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2 clergy groups want Indianapolis police chief to resign

Chief Randal Taylor of Indianapolis Metropolitan Police Department (WISH Photo)

INDIANAPOLIS (WISH) — The leaders of the Concerned Clergy of Indianapolis and the Baptist Minister’s Alliance say they have had enough of Chief Randal Taylor of Indianapolis Metropolitan Police Department.

They say he is protecting powerful business owners while turning his back on the average citizen. Taylor was named the IMPD chief in January 2020.

The Rev. David Greene, the president of Concerned Clergy of Indianapolis, took to the podium Wednesday morning and wasted no time in blasting the chief: “Chief Taylor continues to protect police officers at the expense of creating a culture of accountability.”

Greene pointed out instances where, in his words, the actions of police officers were protected by Taylor, starting with the beating of two women during the May-June 2020 riots in downtown Indianapolis.

Greene also cited the April 25, 2022 death of Herman Whitfield III during a mental health crisis, after which a Marion County grand jury indicted two IMPD officers.

More recently, six days ago, police fatally shot Gary Dewayne Harrell.

Greene said, “It was the recent shooting that triggered that we had enough. They were done prior to the Use of Force committee and the general order boards, etc. We had hopes that these items would shift the culture. We have now learned those items have not shifted the culture and will not shift the culture.”

The two clergymen say Indianapolis is not a safe city and point to the number of homicides: more than 200 a year since Taylor was appointed chief of police. The clergymen also cited and more than 700 nonfatal shootings since he became police chief.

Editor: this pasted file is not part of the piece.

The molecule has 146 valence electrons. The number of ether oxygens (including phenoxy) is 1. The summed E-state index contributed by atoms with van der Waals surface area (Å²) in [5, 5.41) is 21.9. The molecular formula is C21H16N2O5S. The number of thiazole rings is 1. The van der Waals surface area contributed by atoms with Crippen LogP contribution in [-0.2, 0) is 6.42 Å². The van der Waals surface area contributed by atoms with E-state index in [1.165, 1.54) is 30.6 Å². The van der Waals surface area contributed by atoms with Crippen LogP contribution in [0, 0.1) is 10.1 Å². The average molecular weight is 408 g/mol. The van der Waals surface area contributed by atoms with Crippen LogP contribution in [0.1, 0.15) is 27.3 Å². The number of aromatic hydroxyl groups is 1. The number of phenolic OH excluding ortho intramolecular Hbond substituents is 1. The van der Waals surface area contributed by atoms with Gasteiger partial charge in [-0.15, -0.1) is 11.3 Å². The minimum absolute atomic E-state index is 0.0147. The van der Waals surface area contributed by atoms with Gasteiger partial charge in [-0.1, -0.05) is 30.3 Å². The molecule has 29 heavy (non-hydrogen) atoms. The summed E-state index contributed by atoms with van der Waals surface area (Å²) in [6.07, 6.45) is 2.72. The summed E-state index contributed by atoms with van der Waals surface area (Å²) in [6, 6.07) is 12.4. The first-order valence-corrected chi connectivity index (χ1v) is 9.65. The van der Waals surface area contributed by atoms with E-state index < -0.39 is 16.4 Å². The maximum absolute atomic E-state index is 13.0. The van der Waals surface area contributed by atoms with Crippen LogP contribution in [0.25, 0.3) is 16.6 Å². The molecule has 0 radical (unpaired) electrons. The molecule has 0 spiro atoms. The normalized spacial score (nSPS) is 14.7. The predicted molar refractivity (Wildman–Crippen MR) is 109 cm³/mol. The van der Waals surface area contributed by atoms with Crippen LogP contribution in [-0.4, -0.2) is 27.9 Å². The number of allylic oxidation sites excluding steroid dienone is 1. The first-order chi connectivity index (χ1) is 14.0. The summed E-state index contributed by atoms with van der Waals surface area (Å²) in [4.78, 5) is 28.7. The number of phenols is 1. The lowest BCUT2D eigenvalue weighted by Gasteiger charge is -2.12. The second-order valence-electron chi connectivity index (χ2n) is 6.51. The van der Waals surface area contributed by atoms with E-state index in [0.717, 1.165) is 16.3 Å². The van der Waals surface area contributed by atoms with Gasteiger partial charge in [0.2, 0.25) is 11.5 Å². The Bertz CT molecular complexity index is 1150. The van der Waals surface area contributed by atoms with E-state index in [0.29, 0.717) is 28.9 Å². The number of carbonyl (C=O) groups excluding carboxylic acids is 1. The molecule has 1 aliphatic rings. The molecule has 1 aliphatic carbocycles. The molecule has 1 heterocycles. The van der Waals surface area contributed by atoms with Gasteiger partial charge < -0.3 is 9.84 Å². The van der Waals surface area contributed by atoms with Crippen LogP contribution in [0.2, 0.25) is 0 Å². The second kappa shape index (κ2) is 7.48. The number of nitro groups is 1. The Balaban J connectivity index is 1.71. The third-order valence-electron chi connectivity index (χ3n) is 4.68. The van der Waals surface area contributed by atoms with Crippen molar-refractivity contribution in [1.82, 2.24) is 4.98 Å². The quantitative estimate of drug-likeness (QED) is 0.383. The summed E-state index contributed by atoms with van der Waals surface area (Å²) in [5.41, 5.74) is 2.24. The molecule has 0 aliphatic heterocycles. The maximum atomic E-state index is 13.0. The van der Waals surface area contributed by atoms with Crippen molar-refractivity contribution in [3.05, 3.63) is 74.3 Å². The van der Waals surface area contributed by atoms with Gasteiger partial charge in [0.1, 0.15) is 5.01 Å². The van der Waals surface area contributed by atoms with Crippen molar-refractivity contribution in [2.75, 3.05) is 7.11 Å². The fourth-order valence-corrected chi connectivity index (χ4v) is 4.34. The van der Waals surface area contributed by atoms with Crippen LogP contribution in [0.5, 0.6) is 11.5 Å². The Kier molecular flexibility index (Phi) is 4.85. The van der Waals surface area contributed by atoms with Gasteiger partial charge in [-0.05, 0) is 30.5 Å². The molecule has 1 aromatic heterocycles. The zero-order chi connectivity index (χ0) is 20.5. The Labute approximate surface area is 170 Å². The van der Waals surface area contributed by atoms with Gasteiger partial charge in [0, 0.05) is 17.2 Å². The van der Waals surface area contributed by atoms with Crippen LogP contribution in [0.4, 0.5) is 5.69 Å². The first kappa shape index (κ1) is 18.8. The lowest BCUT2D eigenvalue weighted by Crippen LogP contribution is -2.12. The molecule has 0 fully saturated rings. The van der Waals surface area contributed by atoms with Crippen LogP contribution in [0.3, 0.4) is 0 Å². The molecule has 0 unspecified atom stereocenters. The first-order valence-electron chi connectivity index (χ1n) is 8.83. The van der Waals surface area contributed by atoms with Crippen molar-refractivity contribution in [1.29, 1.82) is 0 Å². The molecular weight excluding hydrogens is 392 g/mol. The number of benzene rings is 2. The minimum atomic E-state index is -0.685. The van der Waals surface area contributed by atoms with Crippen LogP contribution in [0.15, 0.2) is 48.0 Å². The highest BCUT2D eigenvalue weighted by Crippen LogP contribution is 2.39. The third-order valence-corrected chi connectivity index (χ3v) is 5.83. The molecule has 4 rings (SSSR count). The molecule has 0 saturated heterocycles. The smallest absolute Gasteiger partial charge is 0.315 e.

They say IMPD can do better catching the bad guys, with around 25% of the crimes solved.

A statement from Mayor Joe Hogsett says he stands behind Taylor. Hogsett is a Democrat facing reelection this year against Republican Jefferson Shreve:

“Under Chief Taylor’s leadership, IMPD has instituted many of its most important transparency and accountability measures, including body cameras for all patrol officers, the distribution of critical incident review videos, civilian majorities on the use of force and general orders boards, and more. The work of IMPD has been critical in reducing criminal homicides by 16% last year, and an additional 12% this year, alongside declines across other major crime categories. Chief Taylor has my support.”  

News 8 questioned the clergymen about why they are asking for Taylor’s resignation now. The Rev. Wayne Moore of the Baptist Minister’s Alliance said he and other members of the clergy met with Taylor shortly after he was appointed and had doubts three years ago.

“It was then we respect him as a man and then told him that we didn’t think that he would be the chief we needed at this hour.” Moore said.

IMPD issued a statement about the chief, shown in part below, and then listed his accomplishments since becoming chief.

“Since becoming Chief in 2020, he has worked tirelessly for our city, the department, and its employees to be transparent and accountable. He has directed the department to be laser-focused on protecting every neighborhood and all those who live, work, and visit our great city.

“His entire tenure, Chief Taylor has remained committed to maintaining positive police-community relationships, reducing violent crime, responding to 911 calls for service, investigating and solving major crimes, and maintaining high levels of training for our officers.     

“Ensuring processes are followed and maintaining the integrity of any investigation are essential to true accountability. We owe it to those directly involved, our community, and our officers.”